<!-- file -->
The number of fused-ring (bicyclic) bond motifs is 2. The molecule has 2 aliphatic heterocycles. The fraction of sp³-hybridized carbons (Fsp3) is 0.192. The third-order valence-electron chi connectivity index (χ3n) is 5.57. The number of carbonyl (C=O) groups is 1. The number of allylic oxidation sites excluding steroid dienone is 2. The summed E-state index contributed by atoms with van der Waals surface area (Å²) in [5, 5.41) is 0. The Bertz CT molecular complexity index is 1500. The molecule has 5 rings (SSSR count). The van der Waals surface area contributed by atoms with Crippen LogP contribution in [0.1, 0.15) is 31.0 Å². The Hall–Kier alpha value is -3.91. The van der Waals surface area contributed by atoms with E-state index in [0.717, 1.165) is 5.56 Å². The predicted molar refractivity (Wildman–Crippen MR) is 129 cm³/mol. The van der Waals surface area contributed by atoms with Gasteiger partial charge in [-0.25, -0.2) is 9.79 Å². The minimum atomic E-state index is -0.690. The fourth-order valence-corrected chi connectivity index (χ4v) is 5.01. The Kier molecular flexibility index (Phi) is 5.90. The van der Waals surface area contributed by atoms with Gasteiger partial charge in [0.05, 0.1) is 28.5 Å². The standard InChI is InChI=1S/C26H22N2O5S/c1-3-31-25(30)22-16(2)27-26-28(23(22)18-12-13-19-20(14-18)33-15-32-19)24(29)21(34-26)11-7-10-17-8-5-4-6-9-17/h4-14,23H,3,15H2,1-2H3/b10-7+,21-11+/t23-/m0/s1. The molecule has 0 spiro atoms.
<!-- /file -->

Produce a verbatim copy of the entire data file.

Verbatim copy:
The number of fused-ring (bicyclic) bond motifs is 2. The molecule has 2 aliphatic heterocycles. The fraction of sp³-hybridized carbons (Fsp3) is 0.192. The third-order valence-electron chi connectivity index (χ3n) is 5.57. The number of carbonyl (C=O) groups is 1. The number of allylic oxidation sites excluding steroid dienone is 2. The summed E-state index contributed by atoms with van der Waals surface area (Å²) in [5, 5.41) is 0. The Bertz CT molecular complexity index is 1500. The molecule has 5 rings (SSSR count). The van der Waals surface area contributed by atoms with Crippen LogP contribution in [0.1, 0.15) is 31.0 Å². The Hall–Kier alpha value is -3.91. The van der Waals surface area contributed by atoms with E-state index in [0.717, 1.165) is 5.56 Å². The predicted molar refractivity (Wildman–Crippen MR) is 129 cm³/mol. The van der Waals surface area contributed by atoms with Gasteiger partial charge in [-0.25, -0.2) is 9.79 Å². The minimum atomic E-state index is -0.690. The fourth-order valence-corrected chi connectivity index (χ4v) is 5.01. The Kier molecular flexibility index (Phi) is 5.90. The van der Waals surface area contributed by atoms with Gasteiger partial charge in [0.05, 0.1) is 28.5 Å². The standard InChI is InChI=1S/C26H22N2O5S/c1-3-31-25(30)22-16(2)27-26-28(23(22)18-12-13-19-20(14-18)33-15-32-19)24(29)21(34-26)11-7-10-17-8-5-4-6-9-17/h4-14,23H,3,15H2,1-2H3/b10-7+,21-11+/t23-/m0/s1. The molecule has 0 spiro atoms.